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Do Western Educated Leaders Matter for War Involvement?

Joan Barceló

Washington University in Saint Louis Working Paper, October 2016

Abstract:
Recent theories on the causes of war focus on how institutional and structural factors shape leaders' decisions in foreign policy. However, citizens, policy-makers, and a growing number scholars argue that leaders' background experiences may matter for both domestic and foreign policy choices. This paper contributes to an emerging body of scholarship on leaders in international relations by showing how personal attributes influence war involvement. Based on the soft power theory of international experiences and the impressionable-years hypothesis of socialization, I theorize that leaders with the experience of attending a university in a Western democracy should be less likely than non-Western educated leaders to engage in militarized international disputes. I test this proposition by employing a new data set, building on Archigos and LEAD, that includes background attributes of more than 900 leaders from 147 non-Western and non-democratic countries between 1947-2001. The results strongly support the hypothesis, even when accounting for leader selection, time-variant country and leader-level controls, other leaders' background characteristics, and country and year fixed effects. This finding lends credence to the soft power thesis of academic institutions on international sojourners, and highlights the value of considering leaders' experiences in analyses about international relations.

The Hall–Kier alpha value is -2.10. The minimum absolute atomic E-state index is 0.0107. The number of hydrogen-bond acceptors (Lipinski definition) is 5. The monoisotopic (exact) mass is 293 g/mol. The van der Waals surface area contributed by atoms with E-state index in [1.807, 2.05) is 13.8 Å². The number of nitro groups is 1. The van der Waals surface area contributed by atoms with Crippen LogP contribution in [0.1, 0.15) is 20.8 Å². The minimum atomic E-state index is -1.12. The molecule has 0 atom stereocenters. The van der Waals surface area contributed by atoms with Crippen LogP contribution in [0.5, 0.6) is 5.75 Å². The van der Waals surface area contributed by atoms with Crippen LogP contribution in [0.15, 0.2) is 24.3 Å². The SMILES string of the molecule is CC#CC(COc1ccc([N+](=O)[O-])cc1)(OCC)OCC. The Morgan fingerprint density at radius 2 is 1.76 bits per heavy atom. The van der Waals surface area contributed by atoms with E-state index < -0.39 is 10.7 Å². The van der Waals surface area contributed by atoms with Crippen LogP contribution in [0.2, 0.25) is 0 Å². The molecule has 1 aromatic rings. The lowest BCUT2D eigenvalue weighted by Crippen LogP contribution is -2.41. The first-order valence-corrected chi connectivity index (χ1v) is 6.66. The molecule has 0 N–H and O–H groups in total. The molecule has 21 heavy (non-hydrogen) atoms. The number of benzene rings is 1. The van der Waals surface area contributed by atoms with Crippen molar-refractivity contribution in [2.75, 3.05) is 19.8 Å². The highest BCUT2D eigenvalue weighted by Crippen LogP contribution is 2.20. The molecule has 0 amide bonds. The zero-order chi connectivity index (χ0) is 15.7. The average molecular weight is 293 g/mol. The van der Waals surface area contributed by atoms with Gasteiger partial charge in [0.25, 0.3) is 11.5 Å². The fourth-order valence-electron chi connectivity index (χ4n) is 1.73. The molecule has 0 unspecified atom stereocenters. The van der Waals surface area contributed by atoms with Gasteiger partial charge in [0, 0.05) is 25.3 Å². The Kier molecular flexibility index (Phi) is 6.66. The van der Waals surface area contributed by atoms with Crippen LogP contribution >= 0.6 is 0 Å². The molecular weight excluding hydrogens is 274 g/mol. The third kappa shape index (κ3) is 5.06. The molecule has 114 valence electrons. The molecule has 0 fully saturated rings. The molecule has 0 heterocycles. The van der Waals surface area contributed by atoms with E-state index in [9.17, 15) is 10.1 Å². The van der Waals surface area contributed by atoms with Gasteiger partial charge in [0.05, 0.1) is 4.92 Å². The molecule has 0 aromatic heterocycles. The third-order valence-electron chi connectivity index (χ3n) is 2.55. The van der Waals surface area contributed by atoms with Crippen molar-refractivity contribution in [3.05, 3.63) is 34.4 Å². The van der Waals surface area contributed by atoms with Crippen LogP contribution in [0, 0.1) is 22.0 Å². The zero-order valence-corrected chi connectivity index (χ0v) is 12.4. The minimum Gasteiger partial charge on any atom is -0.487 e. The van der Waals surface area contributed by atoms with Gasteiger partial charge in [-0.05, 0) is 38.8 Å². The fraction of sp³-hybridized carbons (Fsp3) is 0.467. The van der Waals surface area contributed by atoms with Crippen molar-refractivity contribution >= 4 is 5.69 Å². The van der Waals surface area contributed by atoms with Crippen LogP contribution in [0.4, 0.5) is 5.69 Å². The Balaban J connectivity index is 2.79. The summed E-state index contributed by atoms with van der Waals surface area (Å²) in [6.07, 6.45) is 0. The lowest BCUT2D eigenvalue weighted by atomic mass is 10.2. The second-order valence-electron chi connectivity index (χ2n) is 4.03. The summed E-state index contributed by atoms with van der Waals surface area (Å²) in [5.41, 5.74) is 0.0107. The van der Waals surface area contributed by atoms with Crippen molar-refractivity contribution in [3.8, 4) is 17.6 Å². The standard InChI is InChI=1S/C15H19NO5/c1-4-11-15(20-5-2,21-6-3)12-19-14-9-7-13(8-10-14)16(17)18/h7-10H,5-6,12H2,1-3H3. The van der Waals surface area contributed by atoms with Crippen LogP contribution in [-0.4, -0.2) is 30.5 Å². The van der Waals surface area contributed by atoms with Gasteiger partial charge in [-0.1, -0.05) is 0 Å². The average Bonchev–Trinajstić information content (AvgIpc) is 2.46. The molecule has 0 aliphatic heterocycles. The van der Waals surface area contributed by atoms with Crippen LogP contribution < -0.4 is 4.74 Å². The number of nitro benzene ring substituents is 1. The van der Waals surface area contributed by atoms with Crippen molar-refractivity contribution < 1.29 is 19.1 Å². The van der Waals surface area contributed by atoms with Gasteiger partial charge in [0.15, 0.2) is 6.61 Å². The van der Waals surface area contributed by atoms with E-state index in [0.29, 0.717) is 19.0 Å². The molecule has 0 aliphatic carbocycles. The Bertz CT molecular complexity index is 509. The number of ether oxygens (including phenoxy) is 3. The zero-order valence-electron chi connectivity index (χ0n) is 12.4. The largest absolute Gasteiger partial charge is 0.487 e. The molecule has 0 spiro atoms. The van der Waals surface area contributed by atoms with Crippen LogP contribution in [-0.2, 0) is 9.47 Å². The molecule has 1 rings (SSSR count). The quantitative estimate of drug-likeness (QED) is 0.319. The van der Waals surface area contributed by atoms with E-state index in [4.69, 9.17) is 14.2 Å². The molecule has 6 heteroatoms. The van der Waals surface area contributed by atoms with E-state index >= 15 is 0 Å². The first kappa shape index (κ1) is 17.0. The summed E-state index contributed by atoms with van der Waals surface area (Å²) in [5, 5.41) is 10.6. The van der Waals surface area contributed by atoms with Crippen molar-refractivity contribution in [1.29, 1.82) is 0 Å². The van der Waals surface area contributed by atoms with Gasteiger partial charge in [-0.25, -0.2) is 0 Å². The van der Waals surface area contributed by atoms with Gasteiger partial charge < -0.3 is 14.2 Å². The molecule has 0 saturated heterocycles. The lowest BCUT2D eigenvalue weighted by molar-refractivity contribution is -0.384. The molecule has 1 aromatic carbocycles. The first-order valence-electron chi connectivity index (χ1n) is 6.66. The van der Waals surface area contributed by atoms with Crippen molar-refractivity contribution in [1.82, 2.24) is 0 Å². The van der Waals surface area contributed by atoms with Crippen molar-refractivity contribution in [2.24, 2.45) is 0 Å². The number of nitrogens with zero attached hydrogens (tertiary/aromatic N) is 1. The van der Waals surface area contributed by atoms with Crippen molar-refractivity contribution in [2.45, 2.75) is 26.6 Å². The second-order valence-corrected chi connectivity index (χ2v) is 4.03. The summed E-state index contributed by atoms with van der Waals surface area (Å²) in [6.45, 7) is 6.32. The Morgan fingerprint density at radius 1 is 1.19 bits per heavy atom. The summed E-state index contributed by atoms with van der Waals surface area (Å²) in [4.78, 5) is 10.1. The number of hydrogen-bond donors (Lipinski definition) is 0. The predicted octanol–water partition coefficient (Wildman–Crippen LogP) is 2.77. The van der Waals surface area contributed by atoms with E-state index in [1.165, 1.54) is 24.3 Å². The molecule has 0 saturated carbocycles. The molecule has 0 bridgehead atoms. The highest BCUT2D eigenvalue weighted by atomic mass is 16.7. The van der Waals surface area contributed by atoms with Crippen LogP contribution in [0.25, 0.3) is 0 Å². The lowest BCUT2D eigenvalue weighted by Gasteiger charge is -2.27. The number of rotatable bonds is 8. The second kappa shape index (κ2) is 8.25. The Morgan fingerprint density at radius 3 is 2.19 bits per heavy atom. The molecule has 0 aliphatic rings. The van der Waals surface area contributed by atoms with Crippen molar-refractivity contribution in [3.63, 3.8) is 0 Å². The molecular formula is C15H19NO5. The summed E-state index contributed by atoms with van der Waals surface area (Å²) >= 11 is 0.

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The Effects of 9/11 on Attitudes toward Immigration and the Moderating Role of Education

Simone Schüller

Kyklos, November 2016, Pages 604–632

Abstract: